Blog about animals
Selected the best cow in Germany
Fishing ban proposed near Rockall after rare scientific finds
Life and death on the riverbank
Baboon shot dead after escaping from Knowsley Safari Park
Birdwatch: Peregrine falcon
Iceland's fin whales are endangered. Stop this bloody cull
The pitfalls of elderly dog insurance
Valley where Edward Carpenter, gay rights campaigner and socialist, walked
Green groups warn government of national parks hunting backlash
Demand for ivory destabilising central Africa
Dog walker found neighbour trampled by cows, inquest hears
Cat stands for election in Mexican city
I hear some hip cat's running for mayor in Mexico. That gives me an idea
Wader chick fever grips birds and spotters alike
Philippines destroys five tonnes of elephant tusks
The Dwyfor is surely one of the loveliest of Welsh rivers
New to nature No 107: Typhochlaena costae
How to beat the midges this summer
Controversial herring gull cull gets green light
Whaling's day in court is a sea change for conservation
Australia censures Japan for 'scientific' whaling
The young red deer stags were on their hind legs boxing, just like hares
Our garden's blackbirds started their nest-building early this year
UK wildlife and nature hit hard by erratic weather
  Bats: they've never had it so good
It's easy for us townies to forget how difficult life can be in the countryside. For example, take bats. They are now residing in churches up and down the land, and, thanks to EU laws, they have protected status.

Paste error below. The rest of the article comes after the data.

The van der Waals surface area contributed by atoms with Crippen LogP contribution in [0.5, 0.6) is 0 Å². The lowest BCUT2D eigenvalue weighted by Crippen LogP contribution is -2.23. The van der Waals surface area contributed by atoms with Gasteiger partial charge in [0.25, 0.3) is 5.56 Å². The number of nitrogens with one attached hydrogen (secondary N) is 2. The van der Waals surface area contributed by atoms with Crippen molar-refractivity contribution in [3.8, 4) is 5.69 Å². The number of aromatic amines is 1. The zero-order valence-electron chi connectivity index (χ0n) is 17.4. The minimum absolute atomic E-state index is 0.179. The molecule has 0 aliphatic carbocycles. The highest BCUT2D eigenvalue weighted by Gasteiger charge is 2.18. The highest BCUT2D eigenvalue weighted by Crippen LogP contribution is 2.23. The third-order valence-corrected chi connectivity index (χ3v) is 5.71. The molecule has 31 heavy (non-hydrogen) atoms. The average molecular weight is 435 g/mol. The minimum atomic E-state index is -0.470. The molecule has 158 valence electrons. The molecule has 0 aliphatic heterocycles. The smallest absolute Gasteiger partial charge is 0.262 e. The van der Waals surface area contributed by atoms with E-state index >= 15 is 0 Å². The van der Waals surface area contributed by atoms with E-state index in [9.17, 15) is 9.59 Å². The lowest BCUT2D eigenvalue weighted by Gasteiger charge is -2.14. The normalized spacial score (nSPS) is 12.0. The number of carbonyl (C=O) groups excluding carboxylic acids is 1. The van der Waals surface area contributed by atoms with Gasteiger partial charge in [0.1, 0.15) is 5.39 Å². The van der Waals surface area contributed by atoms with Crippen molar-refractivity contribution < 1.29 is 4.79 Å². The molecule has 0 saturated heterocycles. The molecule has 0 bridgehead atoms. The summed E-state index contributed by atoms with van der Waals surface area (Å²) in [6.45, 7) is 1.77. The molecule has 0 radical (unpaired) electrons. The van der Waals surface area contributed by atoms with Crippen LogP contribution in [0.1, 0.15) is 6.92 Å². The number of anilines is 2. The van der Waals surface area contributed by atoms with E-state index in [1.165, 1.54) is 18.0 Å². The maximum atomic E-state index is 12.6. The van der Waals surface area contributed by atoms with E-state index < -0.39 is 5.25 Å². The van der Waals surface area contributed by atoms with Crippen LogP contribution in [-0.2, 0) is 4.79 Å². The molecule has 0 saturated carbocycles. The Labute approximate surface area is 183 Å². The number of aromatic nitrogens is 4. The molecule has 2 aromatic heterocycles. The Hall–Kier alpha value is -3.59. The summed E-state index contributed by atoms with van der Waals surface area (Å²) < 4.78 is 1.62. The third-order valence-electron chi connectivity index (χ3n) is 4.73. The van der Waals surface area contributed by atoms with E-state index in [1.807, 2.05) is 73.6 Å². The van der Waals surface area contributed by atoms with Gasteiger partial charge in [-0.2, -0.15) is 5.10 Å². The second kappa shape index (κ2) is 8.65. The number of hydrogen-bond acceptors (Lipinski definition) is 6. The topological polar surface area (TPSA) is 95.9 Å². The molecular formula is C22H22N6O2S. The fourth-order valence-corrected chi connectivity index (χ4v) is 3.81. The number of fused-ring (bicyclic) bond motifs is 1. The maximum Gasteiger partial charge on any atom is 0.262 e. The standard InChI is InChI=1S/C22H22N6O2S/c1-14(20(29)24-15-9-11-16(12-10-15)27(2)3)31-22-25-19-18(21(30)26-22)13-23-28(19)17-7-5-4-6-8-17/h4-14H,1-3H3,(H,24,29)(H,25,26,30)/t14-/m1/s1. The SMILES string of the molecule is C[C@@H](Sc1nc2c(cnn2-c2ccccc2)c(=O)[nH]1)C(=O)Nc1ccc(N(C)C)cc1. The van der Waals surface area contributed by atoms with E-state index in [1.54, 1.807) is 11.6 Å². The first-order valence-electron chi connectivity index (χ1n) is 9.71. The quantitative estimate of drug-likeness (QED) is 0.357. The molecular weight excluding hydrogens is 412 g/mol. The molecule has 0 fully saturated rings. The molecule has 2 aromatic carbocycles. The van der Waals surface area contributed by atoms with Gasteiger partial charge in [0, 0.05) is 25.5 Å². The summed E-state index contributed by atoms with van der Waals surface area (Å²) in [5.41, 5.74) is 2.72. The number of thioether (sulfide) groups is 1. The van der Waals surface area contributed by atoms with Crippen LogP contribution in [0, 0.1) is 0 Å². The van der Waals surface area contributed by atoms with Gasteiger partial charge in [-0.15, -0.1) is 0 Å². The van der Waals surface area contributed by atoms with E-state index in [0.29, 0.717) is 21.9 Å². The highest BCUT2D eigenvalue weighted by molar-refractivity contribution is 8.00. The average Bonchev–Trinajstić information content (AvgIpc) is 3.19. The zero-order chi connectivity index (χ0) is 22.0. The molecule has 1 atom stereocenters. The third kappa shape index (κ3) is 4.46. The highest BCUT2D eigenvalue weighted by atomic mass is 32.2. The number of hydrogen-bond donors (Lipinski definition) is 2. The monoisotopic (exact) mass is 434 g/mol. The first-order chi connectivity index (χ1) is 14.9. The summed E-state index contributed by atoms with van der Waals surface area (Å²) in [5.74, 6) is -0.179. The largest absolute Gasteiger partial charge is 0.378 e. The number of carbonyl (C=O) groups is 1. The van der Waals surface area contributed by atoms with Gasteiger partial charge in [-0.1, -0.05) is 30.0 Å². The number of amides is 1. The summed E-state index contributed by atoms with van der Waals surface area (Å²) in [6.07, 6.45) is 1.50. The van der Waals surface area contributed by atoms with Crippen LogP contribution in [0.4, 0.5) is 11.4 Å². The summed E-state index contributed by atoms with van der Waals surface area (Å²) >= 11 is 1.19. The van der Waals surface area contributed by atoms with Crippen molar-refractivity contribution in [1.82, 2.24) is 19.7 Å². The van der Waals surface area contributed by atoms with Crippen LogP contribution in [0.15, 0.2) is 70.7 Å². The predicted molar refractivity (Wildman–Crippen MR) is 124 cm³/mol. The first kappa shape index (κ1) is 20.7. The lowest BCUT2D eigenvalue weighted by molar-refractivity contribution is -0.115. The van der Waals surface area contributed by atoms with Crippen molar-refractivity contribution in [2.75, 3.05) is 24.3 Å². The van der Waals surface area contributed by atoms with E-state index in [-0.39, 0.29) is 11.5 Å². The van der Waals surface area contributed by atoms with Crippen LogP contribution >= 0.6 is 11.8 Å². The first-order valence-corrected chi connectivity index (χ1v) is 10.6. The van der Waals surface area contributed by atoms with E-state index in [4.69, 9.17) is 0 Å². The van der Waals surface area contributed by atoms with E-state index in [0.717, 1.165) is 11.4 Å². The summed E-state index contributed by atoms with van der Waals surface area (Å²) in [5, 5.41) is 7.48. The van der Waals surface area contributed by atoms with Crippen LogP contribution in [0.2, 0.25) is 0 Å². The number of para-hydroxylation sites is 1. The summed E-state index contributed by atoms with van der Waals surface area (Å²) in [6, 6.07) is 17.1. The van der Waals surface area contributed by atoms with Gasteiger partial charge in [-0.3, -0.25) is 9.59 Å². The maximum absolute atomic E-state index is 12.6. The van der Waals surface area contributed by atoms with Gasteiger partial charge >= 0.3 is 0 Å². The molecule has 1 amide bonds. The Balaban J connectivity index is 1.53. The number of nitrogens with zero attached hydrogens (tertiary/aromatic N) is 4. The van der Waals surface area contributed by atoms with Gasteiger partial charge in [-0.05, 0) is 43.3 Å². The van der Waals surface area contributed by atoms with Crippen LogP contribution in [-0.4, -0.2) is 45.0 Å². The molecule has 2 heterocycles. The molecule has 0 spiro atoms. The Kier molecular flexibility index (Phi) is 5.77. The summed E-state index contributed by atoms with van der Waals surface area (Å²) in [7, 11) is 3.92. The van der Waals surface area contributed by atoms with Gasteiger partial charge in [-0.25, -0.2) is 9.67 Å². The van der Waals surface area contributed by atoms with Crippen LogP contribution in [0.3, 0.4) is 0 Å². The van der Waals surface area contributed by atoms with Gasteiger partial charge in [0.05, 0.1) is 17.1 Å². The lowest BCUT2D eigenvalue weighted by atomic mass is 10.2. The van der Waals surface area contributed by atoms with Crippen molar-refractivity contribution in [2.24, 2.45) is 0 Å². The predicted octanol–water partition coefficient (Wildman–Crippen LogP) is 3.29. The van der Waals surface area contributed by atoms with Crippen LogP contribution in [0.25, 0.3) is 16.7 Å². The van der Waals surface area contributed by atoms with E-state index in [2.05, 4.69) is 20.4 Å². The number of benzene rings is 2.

Are they grateful for these warm, cosy homes with nobody about to evict them? No, they appear not to be. Instead, they poop and pee all over the altars and communion tables. They are a bit like those squatters who wreck the homes they live in before the owners can get an order to evict them. And getting an order is not cheap.

According to Sir Tony Baldry, the MP who represents the Church Commissioners in parliament, it can cost £29,000 in legal fees to get the bats evicted. Churches cannot raise the money for "bat litigation", he added. ("Holy Moses, Robin, time to contact the Bat Barrister!")

One church in Yorkshire has already spent that amount, and the bats are still roosting there. I imagine most congregations would need around a century's worth of Sunday collections to raise the sums required.

And the problem is increasing. Word has got out in the bat community that anything with a steeple can provide a snug pad for as long as it takes the congregation to raise the 29 grand.

I half expected a Tory backbencher to blame it all on the entry of Transylvania into the EU. "They flood in here, taking over our churches, using our free veterinary services, sucking the blood of our young maidens "

As Sir Tony pointed out, "churches are not field barns; they are places of worship!" Fat lot the bats care. But they may not have the last laugh, or squeak.

There is an institution called the Bats, Churches and Communities Pilot Project. It brings together the Bat Conservation Trust and the Church Buildings Council. But talks have stalled. The two groups cannot agree. It sounds like a case for the two superheroes, Batman and Churchman, to slug it out preferably on a church roof somewhere.

Earlier, we had the usual feast of jargon that attends all Defra question times. Most of it would defeat the poor chap who provides the Archers with information about agriculture.

"Thirty per cent of the new pillar 1 will depend on greening!" announced Owen Paterson, the Defra minister.

Can anyone figure out what that is supposed to mean?

But I was delighted to hear from Mr Stephen Hepburn, the Labour MP for Jarrow, who has brought a whiff of the old class war back into the Commons.